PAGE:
A Little but Powerful Perspective

Success in investing is behavioral.  It requires patience and time.  The latter we can do nothing about but the former is something over which we have control.  It is never easy as we our emotional creatures living in a physical world.  Mastering our behavioral tendencies takes a lifetime.  Consider the following quote from Morgan Housel from his book The Psychology of Money: 

“Doing well with money has little to do with how smart you are and a lot to do with how you behave and behavior is hard to teach – even to really smart people.”

In his book the author confirms many salient points I have observed in myself and clients over the years.  One is that ordinary folks with little financial education or high-paying jobs can become wealthy with a handful of behavioral skills.  Formal measures of intelligence do not translate into wealth.  To be wealthy requires restraint.  We tend to judge wealth by the outward appearances of what we see and compare ourselves accordingly.  I believe true wealth is the freedom to have and do what you want with time.  This often means accepting that you might have enough even if it means having less than what those around you have.   Patience is the price one has to pay to realize the tremendous gift of compounded returns.  If you want the returns than you have to pay the price – there are no short-cuts. 

Model Portfolio Performance and Positioning

The third quarter of 2020 was very good despite a pullback in September.  The S&P 500 up nearly 9% for the quarter.  The April through August period was the best five months (up over 35%) since 1938.  The market pulled back in September as it tried to digest the positive and negative updates on the economic situation and the upcoming election.  Corrections are always a normal part of market action anyway and what was more unusual considering the current state of the world was how far and fast the market rebounded from the March lows.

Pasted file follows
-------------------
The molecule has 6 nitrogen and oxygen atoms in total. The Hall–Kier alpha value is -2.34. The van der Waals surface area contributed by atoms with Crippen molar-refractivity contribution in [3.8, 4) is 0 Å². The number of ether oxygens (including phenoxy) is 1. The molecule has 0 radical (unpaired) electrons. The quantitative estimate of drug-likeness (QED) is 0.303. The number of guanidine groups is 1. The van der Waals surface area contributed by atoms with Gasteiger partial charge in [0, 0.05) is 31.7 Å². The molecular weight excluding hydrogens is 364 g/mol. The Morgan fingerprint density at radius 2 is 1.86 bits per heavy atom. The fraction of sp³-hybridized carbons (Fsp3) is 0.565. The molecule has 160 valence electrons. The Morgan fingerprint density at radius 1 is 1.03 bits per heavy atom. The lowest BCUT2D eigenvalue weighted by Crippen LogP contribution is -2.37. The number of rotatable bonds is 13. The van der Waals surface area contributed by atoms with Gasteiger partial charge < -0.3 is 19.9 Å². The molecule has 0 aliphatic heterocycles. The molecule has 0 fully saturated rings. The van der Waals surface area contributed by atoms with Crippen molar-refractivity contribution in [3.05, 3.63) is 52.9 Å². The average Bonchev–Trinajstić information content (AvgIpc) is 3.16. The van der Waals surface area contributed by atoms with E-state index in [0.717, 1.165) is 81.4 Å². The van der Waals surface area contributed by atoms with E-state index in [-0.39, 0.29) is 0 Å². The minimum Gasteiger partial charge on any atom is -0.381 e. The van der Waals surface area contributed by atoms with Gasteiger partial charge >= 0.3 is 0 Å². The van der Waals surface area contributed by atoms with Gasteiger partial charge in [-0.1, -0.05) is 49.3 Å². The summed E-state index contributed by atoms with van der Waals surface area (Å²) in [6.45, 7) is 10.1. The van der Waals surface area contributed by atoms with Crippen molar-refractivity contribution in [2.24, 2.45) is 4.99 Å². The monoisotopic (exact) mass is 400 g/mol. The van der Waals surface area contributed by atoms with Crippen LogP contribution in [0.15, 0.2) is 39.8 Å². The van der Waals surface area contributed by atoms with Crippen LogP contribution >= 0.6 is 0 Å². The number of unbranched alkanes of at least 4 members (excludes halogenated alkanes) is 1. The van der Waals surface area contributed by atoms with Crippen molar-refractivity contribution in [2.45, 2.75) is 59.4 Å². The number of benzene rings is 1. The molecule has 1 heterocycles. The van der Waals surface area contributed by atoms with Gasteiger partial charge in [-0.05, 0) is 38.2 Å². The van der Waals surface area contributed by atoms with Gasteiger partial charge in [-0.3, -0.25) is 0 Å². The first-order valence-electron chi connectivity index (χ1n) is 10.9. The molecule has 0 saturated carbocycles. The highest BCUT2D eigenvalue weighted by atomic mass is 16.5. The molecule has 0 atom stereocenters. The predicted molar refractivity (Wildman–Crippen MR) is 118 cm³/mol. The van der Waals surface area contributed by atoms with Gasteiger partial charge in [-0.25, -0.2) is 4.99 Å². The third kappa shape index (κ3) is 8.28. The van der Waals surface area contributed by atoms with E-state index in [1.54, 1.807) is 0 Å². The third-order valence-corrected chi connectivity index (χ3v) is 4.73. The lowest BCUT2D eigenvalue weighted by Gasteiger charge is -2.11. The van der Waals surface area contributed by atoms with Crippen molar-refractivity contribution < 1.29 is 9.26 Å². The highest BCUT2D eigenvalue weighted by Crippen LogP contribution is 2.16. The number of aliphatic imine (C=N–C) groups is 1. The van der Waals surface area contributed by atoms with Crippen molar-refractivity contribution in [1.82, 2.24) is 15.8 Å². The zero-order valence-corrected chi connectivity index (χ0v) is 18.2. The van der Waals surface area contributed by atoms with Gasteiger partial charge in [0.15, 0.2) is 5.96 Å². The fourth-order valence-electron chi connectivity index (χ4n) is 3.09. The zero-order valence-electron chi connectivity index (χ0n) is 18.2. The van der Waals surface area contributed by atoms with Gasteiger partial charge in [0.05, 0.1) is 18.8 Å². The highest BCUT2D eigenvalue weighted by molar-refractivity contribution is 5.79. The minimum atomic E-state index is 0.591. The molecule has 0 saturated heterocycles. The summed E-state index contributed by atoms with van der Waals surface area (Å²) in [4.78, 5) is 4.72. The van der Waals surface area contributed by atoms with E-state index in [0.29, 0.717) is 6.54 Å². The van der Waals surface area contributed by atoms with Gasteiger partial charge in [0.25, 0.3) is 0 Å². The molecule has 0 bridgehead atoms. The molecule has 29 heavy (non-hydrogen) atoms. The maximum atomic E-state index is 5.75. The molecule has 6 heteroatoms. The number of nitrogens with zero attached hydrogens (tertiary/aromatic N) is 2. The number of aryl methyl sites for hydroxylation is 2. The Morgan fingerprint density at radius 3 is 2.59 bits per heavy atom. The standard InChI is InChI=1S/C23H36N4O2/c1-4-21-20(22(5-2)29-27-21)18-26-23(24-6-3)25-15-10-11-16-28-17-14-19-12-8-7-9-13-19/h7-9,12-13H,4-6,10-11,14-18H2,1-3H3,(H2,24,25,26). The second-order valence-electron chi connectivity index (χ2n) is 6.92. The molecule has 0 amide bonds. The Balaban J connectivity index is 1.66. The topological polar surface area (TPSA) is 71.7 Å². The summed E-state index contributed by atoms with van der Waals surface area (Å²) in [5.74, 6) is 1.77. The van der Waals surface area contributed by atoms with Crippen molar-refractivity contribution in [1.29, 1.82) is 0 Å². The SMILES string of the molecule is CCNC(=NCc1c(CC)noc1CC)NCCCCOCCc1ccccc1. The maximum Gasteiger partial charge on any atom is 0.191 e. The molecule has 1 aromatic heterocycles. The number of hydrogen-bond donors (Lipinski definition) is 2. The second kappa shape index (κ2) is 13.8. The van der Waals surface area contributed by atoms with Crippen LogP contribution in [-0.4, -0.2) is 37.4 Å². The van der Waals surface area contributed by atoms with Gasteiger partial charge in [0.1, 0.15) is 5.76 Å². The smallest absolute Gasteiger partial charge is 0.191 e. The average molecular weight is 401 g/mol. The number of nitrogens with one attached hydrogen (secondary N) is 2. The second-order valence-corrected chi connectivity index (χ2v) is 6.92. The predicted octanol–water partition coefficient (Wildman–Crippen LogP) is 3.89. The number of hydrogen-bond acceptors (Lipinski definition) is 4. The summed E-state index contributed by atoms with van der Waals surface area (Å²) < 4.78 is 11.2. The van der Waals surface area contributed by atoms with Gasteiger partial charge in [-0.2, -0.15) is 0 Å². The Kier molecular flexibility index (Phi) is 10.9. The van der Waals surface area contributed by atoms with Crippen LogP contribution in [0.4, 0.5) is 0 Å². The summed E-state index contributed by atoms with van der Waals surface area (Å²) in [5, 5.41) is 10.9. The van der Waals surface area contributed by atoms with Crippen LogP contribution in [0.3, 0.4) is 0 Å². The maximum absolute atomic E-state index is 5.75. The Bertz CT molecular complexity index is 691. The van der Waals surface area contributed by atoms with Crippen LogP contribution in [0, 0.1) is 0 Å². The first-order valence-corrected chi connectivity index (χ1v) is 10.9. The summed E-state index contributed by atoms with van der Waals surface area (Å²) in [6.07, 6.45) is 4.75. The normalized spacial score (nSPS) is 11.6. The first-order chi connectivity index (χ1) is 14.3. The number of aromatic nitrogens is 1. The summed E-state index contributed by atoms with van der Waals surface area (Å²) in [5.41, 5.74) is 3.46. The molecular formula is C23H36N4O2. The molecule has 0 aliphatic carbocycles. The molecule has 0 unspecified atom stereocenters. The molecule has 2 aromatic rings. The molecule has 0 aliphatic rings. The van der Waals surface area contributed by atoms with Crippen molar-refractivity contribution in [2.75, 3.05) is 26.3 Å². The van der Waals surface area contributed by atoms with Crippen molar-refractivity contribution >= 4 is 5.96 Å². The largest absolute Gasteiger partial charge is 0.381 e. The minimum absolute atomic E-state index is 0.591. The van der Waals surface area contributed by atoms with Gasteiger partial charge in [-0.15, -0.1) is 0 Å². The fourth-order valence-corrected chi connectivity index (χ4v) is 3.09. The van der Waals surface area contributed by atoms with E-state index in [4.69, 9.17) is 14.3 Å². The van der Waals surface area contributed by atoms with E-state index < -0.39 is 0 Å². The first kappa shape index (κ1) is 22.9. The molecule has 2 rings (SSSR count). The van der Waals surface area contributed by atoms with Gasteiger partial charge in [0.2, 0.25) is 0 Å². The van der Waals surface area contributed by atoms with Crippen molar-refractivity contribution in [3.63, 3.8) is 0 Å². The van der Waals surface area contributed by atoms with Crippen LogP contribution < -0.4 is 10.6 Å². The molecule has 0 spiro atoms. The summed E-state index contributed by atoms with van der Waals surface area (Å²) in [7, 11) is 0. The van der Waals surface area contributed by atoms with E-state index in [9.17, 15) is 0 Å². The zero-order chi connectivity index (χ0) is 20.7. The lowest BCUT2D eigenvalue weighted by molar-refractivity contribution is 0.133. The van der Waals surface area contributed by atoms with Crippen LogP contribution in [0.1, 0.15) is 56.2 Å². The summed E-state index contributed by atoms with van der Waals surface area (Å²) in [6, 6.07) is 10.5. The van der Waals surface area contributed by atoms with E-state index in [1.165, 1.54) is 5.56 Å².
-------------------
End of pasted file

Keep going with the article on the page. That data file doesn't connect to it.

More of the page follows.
Large cap growth stocks were again the best performers for the quarter.  These companies are the prime beneficiaries of the “pandemic economy” and low interest rates.  As they were the leaders in the market since the March they were also the worst in the September correction.  It seemed that many of these stocks were going up almost parabolic in August.  It is very hard to sustain those type of moves indefinitely and in that view the September pull back was not surprising.  It had to happen sometime.  The small cap, value and cyclical segments of the market have struggled all year as they are generally the most impacted by the economic effects of the pandemic. There were some periods during the quarter where these segments tried make better headway.  The pandemic situation is still back and forth and so the outlook for these names is still in question.  There is definite opportunity in these areas if the economy can get back to being fully open (or at least a realistic outlook to do so in a timely manner).  We have added some exposure to this area which is discussed later in the article. 

Our Managed Income was up about 2.4% for the quarter and has now pulled about even for the year.

The model is one-third Treasury Bills, one-third Treasury Bonds, and one-third in consumer staples, discretionary and value stocks. This latter portion has struggled this year as the operations of normally stable companies have been disturbed by the pandemic. However, we limit the risk by keeping this exposure to only one-third of the portfolio, while keeping the rest safe in Treasuries.  We have a few small positions (5% total) in some higher yielding assets plays which sold off during the March downturn and remained somewhat discounted.